“Books will never die. But the book market’s sick. Both the industry stalwarts and the publish-on-demand upstarts have structural issues. They’re ill-suited to evolve alone. They need to cross-breed!”
This quote is from the website of Tortoise Books, a relatively new, independent publisher of fiction and memoir. Though I don’t agree that the book market’s sick, I do believe that financial realities have made it more exclusionary than it’s traditionally been. If you’re a non-fiction author who lacks big social media numbers, a viral TED talk or similar platform-enhancing credits, your odds of finding a major publisher are long.
Similarly, if you’re a novelist who lacks an MFA from the Iowa Writers’ Workshop or another top program and a famous writer mentor, you too are unlikely to receive an offer from a traditional publisher.
Fortunately, a bunch of small publishers are disrupting the industry and providing options for the excluded. Zando Books was recently started by well-known publishing executive Molly Stern to provide an alternative to big publishing, offering a more collaborative, flexible process. All Seasons Press is another small operation recently launched, focusing on authors with conservative political perspectives (based on the belief that many liberal houses have excluded conservative authors).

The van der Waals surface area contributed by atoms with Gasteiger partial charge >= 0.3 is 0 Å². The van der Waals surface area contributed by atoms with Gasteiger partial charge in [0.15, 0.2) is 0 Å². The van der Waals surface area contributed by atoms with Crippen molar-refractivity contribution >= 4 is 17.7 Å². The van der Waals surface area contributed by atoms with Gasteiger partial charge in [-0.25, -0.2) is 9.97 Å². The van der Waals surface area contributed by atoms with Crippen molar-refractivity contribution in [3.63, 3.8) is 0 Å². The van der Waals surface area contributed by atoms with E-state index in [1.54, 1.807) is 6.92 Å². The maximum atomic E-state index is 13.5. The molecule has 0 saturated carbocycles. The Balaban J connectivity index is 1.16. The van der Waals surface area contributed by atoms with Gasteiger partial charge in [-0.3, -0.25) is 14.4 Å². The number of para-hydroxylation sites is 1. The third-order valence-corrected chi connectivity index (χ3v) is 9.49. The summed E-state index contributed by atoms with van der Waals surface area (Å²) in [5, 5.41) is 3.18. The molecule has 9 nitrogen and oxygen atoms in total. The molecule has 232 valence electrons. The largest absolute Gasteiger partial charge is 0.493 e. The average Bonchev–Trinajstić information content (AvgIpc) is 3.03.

While small publishers have always existed, they often were simply smaller versions of big publishers. These new independents are attempting to create different models. They recognize that a lot of worthy authors are falling through the cracks because of the intense financial pressures traditional big publishers face. While self-publishing and hybrids also provide alternatives for these authors, they aren’t right for everyone—some authors resent having to pay to play or lack marketing resources.
Start-ups in every field form around a need, and publisher start-ups are no different. A growing number of excellent authors need someone to publish their books, and entrepreneurial publishers are responding.
The question, of course, is if these disruptive publishers can disrupt profitably. As everyone knows, publishing is a terrible business, maybe better than restaurants but not much else. I’m not clear on how small publishers, no matter how innovative, can sell books authored by individuals who lack superior platforms. I’d like to believe that the law of curious readers applies (a law that I just created in a moment of optimism). More than most customer segments, readers are inquisitive; they’re willing to take a chance on unknown authors with great stories to tell or expertise to share. Yes, some readers gravitate toward brand name authors, but a lot don’t—they relish the thrill of discovery, of finding a book in the dusty corner of used book store and falling in love with it.
Maybe, as big publishers focus increasingly on brand name authors, readers will be moved to look for something different. More to the point, authors should be willing to consider something different as well. Big publishers offer many advantages, and if you can get an offer from Simon & Schuster or HarperCollins, you should take it. But not everyone is a social media maven or possesses the right MFA pedigree. The good news is that more alternatives exist than ever before, and it’s worth exploring them if you’ve got a great book but lack a great platform.